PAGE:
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107 LIST OF REFERENCES American Association of State Highway and Transportation Officials (AASHTO) 1989, Washington D.C. nd Ed., Washington, D.C. th Ed., Washington, D.C. American Concrete Institute ( ACI ) and Temperature Effects in Concrete Structures (ACI 209R Farmington Hills, Michigan. ACI Committee 224, 05) and Commentary (318R rete Institute, Farmington Hills, Michigan. American Concrete Institute, Farmington Hills, Michigan. American Society for Testing and Materials ( ASTM ) C 39 andard Test Method Society of Testing and Materials, West Conshohocken, PA. ASTM C 78 Simp le Beam with Third Conshohocken, PA. ASTM C 138 aterials, West Conshohocken, PA. ASTM C 143 American Society of Testing and Materials, West Conshohocken, PA. ASTM C 496 of Cylindrical ASTM C 566 Conshohocken, PA. ASTM E 1316 International, West Conshohocken, Pa., 33 pp.

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108 on Concrete Bri Materials and Structures, V. 38 No. 9, Nov., pp. 851 856. Journal of the American Concrete Institute, V. 60, No. 7, July. pp. 853 860. Labuz, J. Brittle Construction and Building Materials, V. 15, No. 5 6, July Sept., pp. 225 233. Gainesville, FL. Neville, A. M., 1995, Properties of Concrete 4 th Ed., Pearson Education Limited, London, England. pp. 289 600. Nielsen, John and Griffin, D.F Journal of Testing and Evaluation JTEVA, Vol. 5, No. 6, pp. 476 483. American Concrete Instit ute Journal Volume 193, pp. 195 210. Determination of Service Stresses in Pretensioned 78. Popovics, S., 1998, Strength and Related Properties of Concrete: A Quantitative Approach John Wiley & Sons, New York, NY. pp. 103 157. Journal of Materials in Civil Engineering V. 18, No. 3, May June, pp. 325 333. ACI Materials Journal, V. 94, No. 6, Nov. Dec., pp. 510 519. Zhen hai, G., Xiu s Deformation Curves for ACI Materials Journal, V. 84, No. 4, July Aug., pp. 278 285.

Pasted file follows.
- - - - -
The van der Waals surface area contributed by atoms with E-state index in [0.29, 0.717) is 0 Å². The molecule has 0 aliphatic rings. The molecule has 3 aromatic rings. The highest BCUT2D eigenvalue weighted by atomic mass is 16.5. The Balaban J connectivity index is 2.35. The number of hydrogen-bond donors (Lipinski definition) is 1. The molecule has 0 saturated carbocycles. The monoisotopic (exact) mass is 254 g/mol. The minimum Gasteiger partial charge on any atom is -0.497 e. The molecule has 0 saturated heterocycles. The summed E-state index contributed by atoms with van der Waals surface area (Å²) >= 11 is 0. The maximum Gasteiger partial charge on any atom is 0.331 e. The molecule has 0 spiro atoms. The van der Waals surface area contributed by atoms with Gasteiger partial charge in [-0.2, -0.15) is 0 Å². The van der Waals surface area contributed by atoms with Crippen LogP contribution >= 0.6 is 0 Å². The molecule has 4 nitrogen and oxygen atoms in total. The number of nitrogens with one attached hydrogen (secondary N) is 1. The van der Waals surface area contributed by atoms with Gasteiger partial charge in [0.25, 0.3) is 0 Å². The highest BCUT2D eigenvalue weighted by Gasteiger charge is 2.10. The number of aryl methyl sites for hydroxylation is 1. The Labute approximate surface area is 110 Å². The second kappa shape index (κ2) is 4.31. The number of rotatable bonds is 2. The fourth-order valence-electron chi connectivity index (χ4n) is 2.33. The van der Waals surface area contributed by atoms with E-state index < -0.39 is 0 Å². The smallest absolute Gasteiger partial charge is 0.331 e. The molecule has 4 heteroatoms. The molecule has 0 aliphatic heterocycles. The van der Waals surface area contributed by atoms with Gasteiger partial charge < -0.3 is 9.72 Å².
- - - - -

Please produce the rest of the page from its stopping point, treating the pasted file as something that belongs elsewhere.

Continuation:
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109 BIOGRAPHICAL SKETCH The author began his undergraduate education in 2002 at the University of Florida in Gainesville, FL. After graduating with a Bachelor of Science degree in civil engineering in May 2007, the author continued his studies at the University of Florida pursuing a Master of Engineering in civil engineering, with a concentration in structural engineering. The author obtained his degree in December 2009. Upon graduating, he will be pursuing a career in structural engineering at a design firm in Tallahassee, FL.